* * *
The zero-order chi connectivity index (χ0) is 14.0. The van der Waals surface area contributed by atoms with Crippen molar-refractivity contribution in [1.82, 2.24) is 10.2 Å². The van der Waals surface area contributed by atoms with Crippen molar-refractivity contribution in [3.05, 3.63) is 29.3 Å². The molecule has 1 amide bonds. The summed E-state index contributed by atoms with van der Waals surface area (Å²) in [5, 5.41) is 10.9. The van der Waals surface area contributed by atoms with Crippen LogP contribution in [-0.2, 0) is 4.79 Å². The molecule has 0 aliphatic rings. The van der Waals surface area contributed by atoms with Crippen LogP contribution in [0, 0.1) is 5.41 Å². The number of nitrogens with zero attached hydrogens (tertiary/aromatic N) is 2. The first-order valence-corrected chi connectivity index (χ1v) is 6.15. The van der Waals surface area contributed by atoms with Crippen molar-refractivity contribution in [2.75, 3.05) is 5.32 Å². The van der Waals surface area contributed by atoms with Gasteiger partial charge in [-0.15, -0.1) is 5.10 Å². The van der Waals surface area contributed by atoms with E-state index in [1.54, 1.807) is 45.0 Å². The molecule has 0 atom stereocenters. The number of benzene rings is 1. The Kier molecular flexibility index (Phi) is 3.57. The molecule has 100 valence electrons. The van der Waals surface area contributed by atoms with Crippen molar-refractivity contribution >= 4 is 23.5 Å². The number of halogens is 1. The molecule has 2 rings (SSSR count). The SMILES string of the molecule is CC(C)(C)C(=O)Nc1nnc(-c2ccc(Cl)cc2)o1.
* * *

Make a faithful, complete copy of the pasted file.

The zero-order chi connectivity index (χ0) is 14.0. The van der Waals surface area contributed by atoms with Crippen molar-refractivity contribution in [1.82, 2.24) is 10.2 Å². The van der Waals surface area contributed by atoms with Crippen molar-refractivity contribution in [3.05, 3.63) is 29.3 Å². The molecule has 1 amide bonds. The summed E-state index contributed by atoms with van der Waals surface area (Å²) in [5, 5.41) is 10.9. The van der Waals surface area contributed by atoms with Crippen LogP contribution in [-0.2, 0) is 4.79 Å². The molecule has 0 aliphatic rings. The van der Waals surface area contributed by atoms with Crippen LogP contribution in [0, 0.1) is 5.41 Å². The number of nitrogens with zero attached hydrogens (tertiary/aromatic N) is 2. The first-order valence-corrected chi connectivity index (χ1v) is 6.15. The van der Waals surface area contributed by atoms with Crippen molar-refractivity contribution in [2.75, 3.05) is 5.32 Å². The van der Waals surface area contributed by atoms with Gasteiger partial charge in [-0.15, -0.1) is 5.10 Å². The van der Waals surface area contributed by atoms with E-state index in [1.54, 1.807) is 45.0 Å². The molecule has 0 atom stereocenters. The number of benzene rings is 1. The Kier molecular flexibility index (Phi) is 3.57. The molecule has 100 valence electrons. The van der Waals surface area contributed by atoms with Crippen molar-refractivity contribution >= 4 is 23.5 Å². The number of halogens is 1. The molecule has 2 rings (SSSR count). The SMILES string of the molecule is CC(C)(C)C(=O)Nc1nnc(-c2ccc(Cl)cc2)o1.